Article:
Bombshell: Lawmaker bills violate public readability laws

By Taxpayers Association of Oregon

Both Senate Republican lawmakers and State Representative lawmakers are exposing the State Legislature for passing bills that are crafted so obliquely and confusing that the common person cannot understand them and that they violate readability laws that are in State Law designed to protect the public from stealth bills.

It turns out that the highly controversial HB 2002 (anti-parental rights bill dealing with abortion, minors sex change surgeries, etc.) is being challenged by lawmakers for violating the rules.

ORS 174.134 reads, “Readability test for legislative digests and summaries. Any measure digest or measure summary prepared by the Legislative Assembly shall be written in a manner that results in a score of at least 60 on the Flesch readability test or meets an equivalent standard of a comparable test. [1979 c.270 §1]”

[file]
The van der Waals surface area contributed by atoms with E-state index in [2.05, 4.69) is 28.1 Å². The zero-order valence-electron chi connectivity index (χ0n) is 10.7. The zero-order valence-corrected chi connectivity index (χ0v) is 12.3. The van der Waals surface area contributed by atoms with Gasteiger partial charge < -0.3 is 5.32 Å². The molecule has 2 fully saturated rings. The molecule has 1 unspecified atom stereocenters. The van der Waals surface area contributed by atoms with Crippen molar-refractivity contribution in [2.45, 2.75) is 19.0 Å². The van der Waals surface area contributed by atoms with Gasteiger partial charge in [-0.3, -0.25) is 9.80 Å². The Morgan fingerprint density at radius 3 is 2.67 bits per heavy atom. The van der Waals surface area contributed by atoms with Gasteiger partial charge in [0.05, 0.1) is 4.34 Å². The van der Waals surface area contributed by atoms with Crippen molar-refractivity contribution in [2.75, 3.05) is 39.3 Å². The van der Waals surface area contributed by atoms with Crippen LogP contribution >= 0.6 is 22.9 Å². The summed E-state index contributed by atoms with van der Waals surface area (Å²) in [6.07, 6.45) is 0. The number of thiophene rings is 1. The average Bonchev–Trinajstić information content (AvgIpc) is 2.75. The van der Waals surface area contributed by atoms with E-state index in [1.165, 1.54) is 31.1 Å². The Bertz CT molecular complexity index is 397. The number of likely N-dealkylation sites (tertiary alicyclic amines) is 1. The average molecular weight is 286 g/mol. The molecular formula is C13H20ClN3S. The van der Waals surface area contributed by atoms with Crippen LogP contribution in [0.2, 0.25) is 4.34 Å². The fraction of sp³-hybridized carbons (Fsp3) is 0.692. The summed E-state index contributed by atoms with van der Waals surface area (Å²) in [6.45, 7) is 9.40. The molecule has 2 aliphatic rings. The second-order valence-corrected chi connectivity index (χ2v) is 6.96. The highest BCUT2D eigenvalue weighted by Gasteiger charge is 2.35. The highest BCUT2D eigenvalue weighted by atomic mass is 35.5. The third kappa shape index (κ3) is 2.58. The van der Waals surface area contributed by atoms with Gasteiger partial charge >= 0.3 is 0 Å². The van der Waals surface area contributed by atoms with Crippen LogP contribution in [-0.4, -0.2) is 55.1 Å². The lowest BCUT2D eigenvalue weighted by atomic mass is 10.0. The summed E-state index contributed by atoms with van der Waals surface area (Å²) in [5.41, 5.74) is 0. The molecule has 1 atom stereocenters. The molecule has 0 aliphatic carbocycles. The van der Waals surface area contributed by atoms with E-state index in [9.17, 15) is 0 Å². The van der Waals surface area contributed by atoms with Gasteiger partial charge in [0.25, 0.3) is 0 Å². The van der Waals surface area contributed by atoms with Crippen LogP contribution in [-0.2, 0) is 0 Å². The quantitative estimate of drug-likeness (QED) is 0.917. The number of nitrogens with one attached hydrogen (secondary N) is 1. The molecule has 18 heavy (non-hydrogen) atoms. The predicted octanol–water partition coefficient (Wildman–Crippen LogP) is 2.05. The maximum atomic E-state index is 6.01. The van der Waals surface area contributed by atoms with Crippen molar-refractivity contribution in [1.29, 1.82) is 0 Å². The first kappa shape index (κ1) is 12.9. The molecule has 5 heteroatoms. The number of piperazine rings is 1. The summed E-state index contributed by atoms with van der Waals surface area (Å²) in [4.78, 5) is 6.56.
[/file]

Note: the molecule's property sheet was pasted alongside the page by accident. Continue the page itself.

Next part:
Today in the Senate, several State Senators objected that HB 2285 violates this rule.   The Senate Republican Leadership stated ” Senator Suzanne Weber (R-Tillamook) made a point of order on the Senate floor that HB 2285 fails to meet readability standards laid out in subsection 5 of Senate Rule 13.02 and Oregon Revised Statute (ORS) ORS 171.134. This bill, and many others, are unlawful and we will not pass them.Article IV, Section 21 of the Oregon Constitution requires every legislative act to be “plainly worded, avoiding as far as practicable the use of technical terms”. Subsection 5 of Senate Rule 13.02 requires all measure summaries to comply with ORS 171.134 which requires all measure summaries prepared by the Legislative Assembly to “be written in a manner that results in a score of at least 60 on the Flesch readability test.”

The Flesch (60 score) test means Oregon bills must be summarized in language that an 8th grader could understand.

As a result, both Senate and House chambers had to deal with this rule violation today.   Both the Senate President and House Speaker arrived at a conclusion later in the day, ignoring the readability test (not by demonstrating it) just by saying that in their personal Legislative opinion they haven’t violated any rules.

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